Forum Replies Created
Ok. I’ve watched the crash course, and am a very open-minded kind of person.
I really liked it, and have always wanted to build my own "log-home" probably from a kit, since it’s the easiest thing to do. I intend to be as self-sufficient as possible in this Log Home, like solar/wind power, hot water, in ground heat-exchangers, well, etc…
Now where I have my issues, isn’t necessarily with me, but rather with my wife. She gets eyes glazed over whenever I talk about the real possibiltiy of economic collapse and she won’t even watch more than a little of the crash course, or even other movies/documentaries that are similar in nature.
We also have very different opinions on storage of food, whether or not we should stockpile anything etc..
The issue is I know how I feel, and if it were totally up to me, I’d have taken action already to start doing these sort of things. We have 3 kids, 2 in college, we live in a suburban neighborhood, and she won’t even consider the log home and land purchase until the third kid (11 right now) is out of school due to not wanting his social structure being impacted (she is a high school teacher).
I really don’t know how to convince her to do something that she feels is just being overly critical and more of a militant approach to preparing for possible problems.
How would you handle this?
Both my mother and my husband are this way, but I see their eyes opening up. Opening their eyes still doesn’t mean they are open-minded about this issue, and I think you should be careful about how you approach the subject with her. Ask her what her opinions are and listen to what does and does not concern her. You might learn a little from her as well. Then only after she starts talking about it you might want to argue (very passively) about the issue and give her correct information about what she is speculating about. You don’t need to give her information about what she doesn’t care about, though, because… she doesn’t care. The biggest hurdle is getting them to care.
Considering the collapse of their civilization, I’d say that they weren’t the smartest tool in the shed… even though, from what I’ve been told, they were pretty "advanced" for their time (technologically and astronomically speaking).
Breaking the Spell– Speaking against religion is taboo
Former Archbishop of Canterbury: atheists use 9/11 as excuse to attack all religions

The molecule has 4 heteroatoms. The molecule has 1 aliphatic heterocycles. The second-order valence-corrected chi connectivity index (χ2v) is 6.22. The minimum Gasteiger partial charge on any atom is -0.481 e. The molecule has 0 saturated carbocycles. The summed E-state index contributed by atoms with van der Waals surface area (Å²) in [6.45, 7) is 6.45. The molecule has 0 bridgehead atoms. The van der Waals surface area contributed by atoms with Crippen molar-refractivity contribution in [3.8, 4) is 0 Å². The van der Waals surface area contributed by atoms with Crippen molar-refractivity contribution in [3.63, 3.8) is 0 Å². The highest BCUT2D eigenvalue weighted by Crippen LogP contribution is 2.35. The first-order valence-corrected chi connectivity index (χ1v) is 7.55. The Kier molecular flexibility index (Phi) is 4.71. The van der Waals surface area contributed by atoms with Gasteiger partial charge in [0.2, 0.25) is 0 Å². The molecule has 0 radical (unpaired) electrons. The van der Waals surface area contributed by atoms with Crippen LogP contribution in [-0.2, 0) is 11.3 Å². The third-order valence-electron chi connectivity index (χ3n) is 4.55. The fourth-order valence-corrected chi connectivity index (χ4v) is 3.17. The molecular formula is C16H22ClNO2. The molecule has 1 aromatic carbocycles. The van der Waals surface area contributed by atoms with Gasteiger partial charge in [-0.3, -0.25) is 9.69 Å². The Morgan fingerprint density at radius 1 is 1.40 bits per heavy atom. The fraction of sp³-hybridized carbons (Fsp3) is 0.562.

Atheists have used the terrorist outrages of September 11 as an excuse to attack all religions, according to the former Archbishop of Canterbury.
By Martin Beckford, Religious Affairs Correspondent
Last Updated: 3:02PM GMT 12 Jan 2009
Lord Carey said the destruction of the World Trade Center by Muslim fanatics marked the start of a new war waged by “aggressive and strident” writers such as Professor Richard Dawkins.
He claimed the “unpleasant and reactionary” tone of those who dismiss all faiths has widened the divide between religion and science, creating a “dialogue of the deaf”.
However Lord Carey, who was the most senior cleric in the Church of England between 1991 and 2002, conceded that atheists are right to criticise the “pseudo-science” of creationism.
He claimed Christians are playing into the hands of anti-religion campaigners by defending Biblical accounts of the earth’s history, and praised Charles Darwin, the pioneer of evolutionary theory, as “one of the greatest human beings of all time”.
His comments come as Britain’s first atheist advertising campaign launches, with 800 buses taking to the streets emblazoned with posters declaring: “There’s probably no God. Now stop worrying and enjoy your life.”
In a speech to the University of Gloucestershire, Lord Carey said: “We now live in such a divided and dangerous world, that the most urgent challenge facing us all is to build bridges of understanding and hope. The contribution [of religions] is being hindered, not only by deep misunderstanding between the faiths but, more worryingly, by a troubling polarisation between two intellectual worlds – faith and secularism, or faith and science.
“September 11th 2001, is a key date in modern history. It is usually taken to represent a watershed between West and Islam, and this is true. But it is also the date that symbolises a growing split between faith and reason, illustrated in the hostility to all religions by Richard Dawkins and others.”